KwaZulu-Natal broke new ground recently. Two men, draped in traditional apparel, stood before family, friends and well-wishers. There was music, there was love and I imagine the good-old wedding jitters. They said “I do” and shared a kiss.
The newlyweds are Tshepo Cameron Sithole-Modisane and Thoba Calvin Sithole-Modisane. The Sithole-Modisanes are not your “ordinary” young, black males (I note the stereotype). According to their blog Tshepo holds a master of commerce degree and is a PhD candidate at the University of Johannesburg. He is a certified auditor based in Sandton. Thoba holds a BSc in computer science from the University of KwaZulu-Natal and is a systems engineer, also based in Sandton.
The pictures surfaced on the Twitterverse yesterday. As usual, the network went ballistic. The pseudo-traditionalists and “vanguards of Zulu culture” (aka: confused homophobes) dished their hate.
Against my better judgment I checked the blogs this morning. The homophobes are losing their cool. “Fusegani zinja [sic] (voetsek dogs)” wrote one angry homophobe. You can imagine how “revolutionary” he was feeling behind his keyboard.
Another homophobe who calls himself a reverend, posed a question online: “Please tell me what is African about this perverted ‘marriage’? The only thing African about this marriage is their attire. Being gay is un-African and not normal and this marriage is a damn disgrace.” The reverend’s inane argument about homosexuality being “un-African” has been addressed by qualified writers.
What caused me to write this blog are two comments I found on what appears to be a foreign blog. One commenter said: “This from the tribe of people that f*ck babies to rid themselves of Aids.”
Another commenter on the same blog wrote: “It is kinda interesting to see a bunch of Africans celebrating a gay wedding. Something tells me they are a very small minority … like every news story I’ve ever seen about the continent.”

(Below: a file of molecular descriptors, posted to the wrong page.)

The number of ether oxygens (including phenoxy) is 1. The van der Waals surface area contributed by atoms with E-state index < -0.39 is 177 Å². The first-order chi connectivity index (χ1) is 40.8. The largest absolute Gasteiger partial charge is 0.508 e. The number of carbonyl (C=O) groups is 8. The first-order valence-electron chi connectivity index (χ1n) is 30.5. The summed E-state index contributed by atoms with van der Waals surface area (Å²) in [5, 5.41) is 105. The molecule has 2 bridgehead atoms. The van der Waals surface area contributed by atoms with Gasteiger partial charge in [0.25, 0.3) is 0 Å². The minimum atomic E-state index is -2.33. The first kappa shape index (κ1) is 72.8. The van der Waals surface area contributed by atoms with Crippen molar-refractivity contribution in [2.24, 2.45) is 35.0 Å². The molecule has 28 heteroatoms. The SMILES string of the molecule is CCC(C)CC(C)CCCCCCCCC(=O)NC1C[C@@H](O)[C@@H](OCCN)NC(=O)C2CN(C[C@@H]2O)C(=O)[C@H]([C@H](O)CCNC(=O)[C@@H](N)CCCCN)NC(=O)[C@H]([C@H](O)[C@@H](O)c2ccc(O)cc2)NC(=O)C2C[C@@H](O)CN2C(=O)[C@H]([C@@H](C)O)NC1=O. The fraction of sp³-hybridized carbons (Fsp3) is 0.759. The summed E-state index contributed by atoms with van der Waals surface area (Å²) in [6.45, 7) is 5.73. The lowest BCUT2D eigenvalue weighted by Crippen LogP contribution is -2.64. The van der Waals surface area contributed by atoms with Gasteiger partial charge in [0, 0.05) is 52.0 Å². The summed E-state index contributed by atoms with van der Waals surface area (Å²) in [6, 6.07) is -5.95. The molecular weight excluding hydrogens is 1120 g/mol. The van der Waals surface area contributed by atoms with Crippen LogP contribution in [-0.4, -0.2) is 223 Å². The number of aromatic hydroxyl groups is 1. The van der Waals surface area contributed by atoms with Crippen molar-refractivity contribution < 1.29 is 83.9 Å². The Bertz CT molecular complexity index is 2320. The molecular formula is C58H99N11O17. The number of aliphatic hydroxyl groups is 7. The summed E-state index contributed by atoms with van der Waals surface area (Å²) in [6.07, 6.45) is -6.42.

These comments hit home. This wedding was about more than just two gay men, it was about a culture that denies itself humanity.
The Sithole-Modisanes are not the first gay couple to tie a knot and share a smooch in front of flashing cameras. In 2008, human-rights activist and founder of the Treatment Action Campaign Zackie Achmat married (his now ex-husband) Dalli Weyers in front of 300 guests at the Imperial Yacht Club near Cape Town. Justice Edwin Cameron of the Constitutional Court (a Supreme Court of Appeals judge then) officiated the ceremony. I imagine there were many more before and after.
So what makes the Sithole-Modisanes’ wedding so significant? The couple who invited the media, put up a blog and wore traditional attire, called out the Zulu monarch. By wearing traditional Zulu apparel and staging the wedding in KwaZulu-Natal, the “kingdom of the Zulus”, the brave couple threw the cards at King Goodwill Zwelithini. Now it is the king’s turn to play and we, his subjects, are watching.
Last year the king’s “gay slur” caused an international uproar. Zwelithini claimed he was misquoted and that the true meaning of his utterance was lost in translation. This is a new opportunity for him to do two things: (i) Reclaim his Zulu kingdom and (ii) undo the ghastly stereotype that Zulus are a homophobic people.
I’ve heard a few “traditionalists” say “surely the king is entitled to his opinion”. Well, no. Firstly, the king leads a “nation”, so what he utters reflects not just his opinion, but the opinion of the “kingdom”.
Secondly, we Zulus (as a cultural people) are fast losing relevance. The king himself faces imminent relegation to eternal obscurity.
Our very existence was born out of a strong belief in unity. Shaka Zulu sought to unite southern tribes. More importantly, the Zulu kingdom was born out of cultural illegitimacy. Nandi was not married to King Senzangakhona and according to custom Shaka was never entitled to the Zulu throne.
Is the king abdicating if he says nothing?
If he speaks against the wedding he would be rejecting the Constitution.
Our Zulu and African culture is not static, it does not exist in a vacuum. We also cannot say for sure that there were no Zulu homosexuals in history, they would have probably faced persecution and our history is not recorded.
The core of our belief is that human life is eternal. Each newborn is a manifestation of the ancestors. This should drive us to accept all humans, irrespective of orientation. To reject one person considered being “un-Zulu” means rejecting the whole ancestral line that came before us.
The Sithole-Modisane wedding is significant because two people took the decision to share their lives and secondly because the one person who should have been there to sanctify this new dawn was absent.